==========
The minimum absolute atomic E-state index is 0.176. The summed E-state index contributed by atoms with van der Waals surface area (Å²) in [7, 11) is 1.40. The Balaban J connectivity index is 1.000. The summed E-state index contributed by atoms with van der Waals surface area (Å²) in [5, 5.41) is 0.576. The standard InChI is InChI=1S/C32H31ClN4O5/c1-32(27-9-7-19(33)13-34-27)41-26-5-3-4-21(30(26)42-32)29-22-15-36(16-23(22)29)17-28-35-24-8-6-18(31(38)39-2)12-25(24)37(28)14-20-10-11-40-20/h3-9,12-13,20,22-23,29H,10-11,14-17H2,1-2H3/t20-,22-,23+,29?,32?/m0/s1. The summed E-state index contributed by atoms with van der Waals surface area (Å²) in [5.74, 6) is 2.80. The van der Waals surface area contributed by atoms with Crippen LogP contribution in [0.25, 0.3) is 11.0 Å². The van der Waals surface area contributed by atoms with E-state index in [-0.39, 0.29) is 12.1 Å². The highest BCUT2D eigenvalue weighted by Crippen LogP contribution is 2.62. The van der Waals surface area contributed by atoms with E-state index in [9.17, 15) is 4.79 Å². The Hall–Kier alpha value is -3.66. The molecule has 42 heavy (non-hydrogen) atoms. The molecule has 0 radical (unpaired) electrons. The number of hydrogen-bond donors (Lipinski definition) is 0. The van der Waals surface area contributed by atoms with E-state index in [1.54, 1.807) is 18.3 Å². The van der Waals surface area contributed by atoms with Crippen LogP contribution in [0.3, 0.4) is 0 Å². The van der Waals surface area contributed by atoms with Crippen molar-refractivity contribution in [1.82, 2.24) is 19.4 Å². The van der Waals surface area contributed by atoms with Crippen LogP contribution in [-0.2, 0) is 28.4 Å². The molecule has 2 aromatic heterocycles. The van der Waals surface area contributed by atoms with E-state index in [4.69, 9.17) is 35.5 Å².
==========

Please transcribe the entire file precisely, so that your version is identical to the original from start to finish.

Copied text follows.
The minimum absolute atomic E-state index is 0.176. The summed E-state index contributed by atoms with van der Waals surface area (Å²) in [7, 11) is 1.40. The Balaban J connectivity index is 1.000. The summed E-state index contributed by atoms with van der Waals surface area (Å²) in [5, 5.41) is 0.576. The standard InChI is InChI=1S/C32H31ClN4O5/c1-32(27-9-7-19(33)13-34-27)41-26-5-3-4-21(30(26)42-32)29-22-15-36(16-23(22)29)17-28-35-24-8-6-18(31(38)39-2)12-25(24)37(28)14-20-10-11-40-20/h3-9,12-13,20,22-23,29H,10-11,14-17H2,1-2H3/t20-,22-,23+,29?,32?/m0/s1. The summed E-state index contributed by atoms with van der Waals surface area (Å²) in [5.74, 6) is 2.80. The van der Waals surface area contributed by atoms with Crippen LogP contribution in [0.25, 0.3) is 11.0 Å². The van der Waals surface area contributed by atoms with E-state index in [-0.39, 0.29) is 12.1 Å². The highest BCUT2D eigenvalue weighted by Crippen LogP contribution is 2.62. The van der Waals surface area contributed by atoms with E-state index in [9.17, 15) is 4.79 Å². The Hall–Kier alpha value is -3.66. The molecule has 42 heavy (non-hydrogen) atoms. The molecule has 0 radical (unpaired) electrons. The number of hydrogen-bond donors (Lipinski definition) is 0. The van der Waals surface area contributed by atoms with E-state index in [1.54, 1.807) is 18.3 Å². The van der Waals surface area contributed by atoms with Crippen LogP contribution in [0.3, 0.4) is 0 Å². The van der Waals surface area contributed by atoms with Crippen molar-refractivity contribution in [1.82, 2.24) is 19.4 Å². The van der Waals surface area contributed by atoms with Crippen LogP contribution in [-0.2, 0) is 28.4 Å². The molecule has 2 aromatic heterocycles. The van der Waals surface area contributed by atoms with E-state index in [4.69, 9.17) is 35.5 Å².